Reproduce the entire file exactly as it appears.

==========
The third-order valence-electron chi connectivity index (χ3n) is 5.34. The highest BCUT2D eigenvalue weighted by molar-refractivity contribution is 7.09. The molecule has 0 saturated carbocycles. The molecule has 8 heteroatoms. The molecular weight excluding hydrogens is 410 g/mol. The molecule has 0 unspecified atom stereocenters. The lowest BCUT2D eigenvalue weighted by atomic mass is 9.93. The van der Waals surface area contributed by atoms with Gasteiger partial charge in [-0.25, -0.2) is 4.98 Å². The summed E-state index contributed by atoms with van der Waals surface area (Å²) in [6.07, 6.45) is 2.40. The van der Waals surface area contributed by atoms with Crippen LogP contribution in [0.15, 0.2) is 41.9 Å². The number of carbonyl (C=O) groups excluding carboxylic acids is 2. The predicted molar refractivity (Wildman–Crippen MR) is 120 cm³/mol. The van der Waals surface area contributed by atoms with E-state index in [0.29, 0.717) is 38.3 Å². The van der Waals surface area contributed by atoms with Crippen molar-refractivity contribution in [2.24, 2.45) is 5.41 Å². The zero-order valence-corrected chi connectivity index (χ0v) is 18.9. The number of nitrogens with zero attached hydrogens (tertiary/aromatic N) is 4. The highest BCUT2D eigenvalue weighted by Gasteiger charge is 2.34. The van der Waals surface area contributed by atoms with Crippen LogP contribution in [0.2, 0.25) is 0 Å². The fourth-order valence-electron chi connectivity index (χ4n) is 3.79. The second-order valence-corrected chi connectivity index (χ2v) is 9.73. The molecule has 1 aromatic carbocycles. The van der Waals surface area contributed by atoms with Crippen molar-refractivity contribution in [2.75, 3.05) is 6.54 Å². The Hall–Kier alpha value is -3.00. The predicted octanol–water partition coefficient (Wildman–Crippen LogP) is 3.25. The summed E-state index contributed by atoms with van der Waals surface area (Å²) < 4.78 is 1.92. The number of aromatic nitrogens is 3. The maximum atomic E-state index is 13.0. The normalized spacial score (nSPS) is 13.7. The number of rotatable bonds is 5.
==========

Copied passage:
The third-order valence-electron chi connectivity index (χ3n) is 5.34. The highest BCUT2D eigenvalue weighted by molar-refractivity contribution is 7.09. The molecule has 0 saturated carbocycles. The molecule has 8 heteroatoms. The molecular weight excluding hydrogens is 410 g/mol. The molecule has 0 unspecified atom stereocenters. The lowest BCUT2D eigenvalue weighted by atomic mass is 9.93. The van der Waals surface area contributed by atoms with Gasteiger partial charge in [-0.25, -0.2) is 4.98 Å². The summed E-state index contributed by atoms with van der Waals surface area (Å²) in [6.07, 6.45) is 2.40. The van der Waals surface area contributed by atoms with Crippen LogP contribution in [0.15, 0.2) is 41.9 Å². The number of carbonyl (C=O) groups excluding carboxylic acids is 2. The predicted molar refractivity (Wildman–Crippen MR) is 120 cm³/mol. The van der Waals surface area contributed by atoms with E-state index in [0.29, 0.717) is 38.3 Å². The van der Waals surface area contributed by atoms with Crippen molar-refractivity contribution in [2.24, 2.45) is 5.41 Å². The zero-order valence-corrected chi connectivity index (χ0v) is 18.9. The number of nitrogens with zero attached hydrogens (tertiary/aromatic N) is 4. The highest BCUT2D eigenvalue weighted by Gasteiger charge is 2.34. The van der Waals surface area contributed by atoms with Crippen LogP contribution in [0.2, 0.25) is 0 Å². The fourth-order valence-electron chi connectivity index (χ4n) is 3.79. The second-order valence-corrected chi connectivity index (χ2v) is 9.73. The molecule has 1 aromatic carbocycles. The van der Waals surface area contributed by atoms with Crippen molar-refractivity contribution in [2.75, 3.05) is 6.54 Å². The Hall–Kier alpha value is -3.00. The predicted octanol–water partition coefficient (Wildman–Crippen LogP) is 3.25. The summed E-state index contributed by atoms with van der Waals surface area (Å²) < 4.78 is 1.92. The number of aromatic nitrogens is 3. The maximum atomic E-state index is 13.0. The normalized spacial score (nSPS) is 13.7. The number of rotatable bonds is 5.